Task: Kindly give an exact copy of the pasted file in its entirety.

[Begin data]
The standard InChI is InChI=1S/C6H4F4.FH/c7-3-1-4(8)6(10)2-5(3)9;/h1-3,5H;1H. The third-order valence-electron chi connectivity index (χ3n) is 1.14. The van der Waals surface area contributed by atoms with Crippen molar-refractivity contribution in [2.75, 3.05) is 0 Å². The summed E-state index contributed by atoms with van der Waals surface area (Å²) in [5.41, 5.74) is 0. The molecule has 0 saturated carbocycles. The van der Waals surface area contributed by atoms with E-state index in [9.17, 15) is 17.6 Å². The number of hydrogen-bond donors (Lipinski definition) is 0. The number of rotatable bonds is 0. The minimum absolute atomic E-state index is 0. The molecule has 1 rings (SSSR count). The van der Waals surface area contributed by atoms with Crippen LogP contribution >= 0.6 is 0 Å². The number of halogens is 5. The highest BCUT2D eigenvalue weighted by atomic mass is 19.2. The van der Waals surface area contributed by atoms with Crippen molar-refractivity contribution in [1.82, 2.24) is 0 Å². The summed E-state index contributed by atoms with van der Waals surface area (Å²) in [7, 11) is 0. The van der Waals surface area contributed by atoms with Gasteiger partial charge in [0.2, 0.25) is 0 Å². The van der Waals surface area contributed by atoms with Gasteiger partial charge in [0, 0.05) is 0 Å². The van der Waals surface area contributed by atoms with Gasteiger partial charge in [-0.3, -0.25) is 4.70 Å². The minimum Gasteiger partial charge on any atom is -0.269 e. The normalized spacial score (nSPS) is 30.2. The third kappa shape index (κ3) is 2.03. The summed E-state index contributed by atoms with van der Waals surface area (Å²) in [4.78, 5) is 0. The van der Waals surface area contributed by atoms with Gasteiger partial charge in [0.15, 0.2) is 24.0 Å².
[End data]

The standard InChI is InChI=1S/C6H4F4.FH/c7-3-1-4(8)6(10)2-5(3)9;/h1-3,5H;1H. The third-order valence-electron chi connectivity index (χ3n) is 1.14. The van der Waals surface area contributed by atoms with Crippen molar-refractivity contribution in [2.75, 3.05) is 0 Å². The summed E-state index contributed by atoms with van der Waals surface area (Å²) in [5.41, 5.74) is 0. The molecule has 0 saturated carbocycles. The van der Waals surface area contributed by atoms with E-state index in [9.17, 15) is 17.6 Å². The number of hydrogen-bond donors (Lipinski definition) is 0. The number of rotatable bonds is 0. The minimum absolute atomic E-state index is 0. The molecule has 1 rings (SSSR count). The van der Waals surface area contributed by atoms with Crippen LogP contribution >= 0.6 is 0 Å². The number of halogens is 5. The highest BCUT2D eigenvalue weighted by atomic mass is 19.2. The van der Waals surface area contributed by atoms with Crippen molar-refractivity contribution in [1.82, 2.24) is 0 Å². The summed E-state index contributed by atoms with van der Waals surface area (Å²) in [7, 11) is 0. The van der Waals surface area contributed by atoms with Gasteiger partial charge in [0.2, 0.25) is 0 Å². The van der Waals surface area contributed by atoms with Gasteiger partial charge in [0, 0.05) is 0 Å². The van der Waals surface area contributed by atoms with Gasteiger partial charge in [-0.3, -0.25) is 4.70 Å². The minimum Gasteiger partial charge on any atom is -0.269 e. The normalized spacial score (nSPS) is 30.2. The third kappa shape index (κ3) is 2.03. The summed E-state index contributed by atoms with van der Waals surface area (Å²) in [4.78, 5) is 0. The van der Waals surface area contributed by atoms with Gasteiger partial charge in [0.15, 0.2) is 24.0 Å².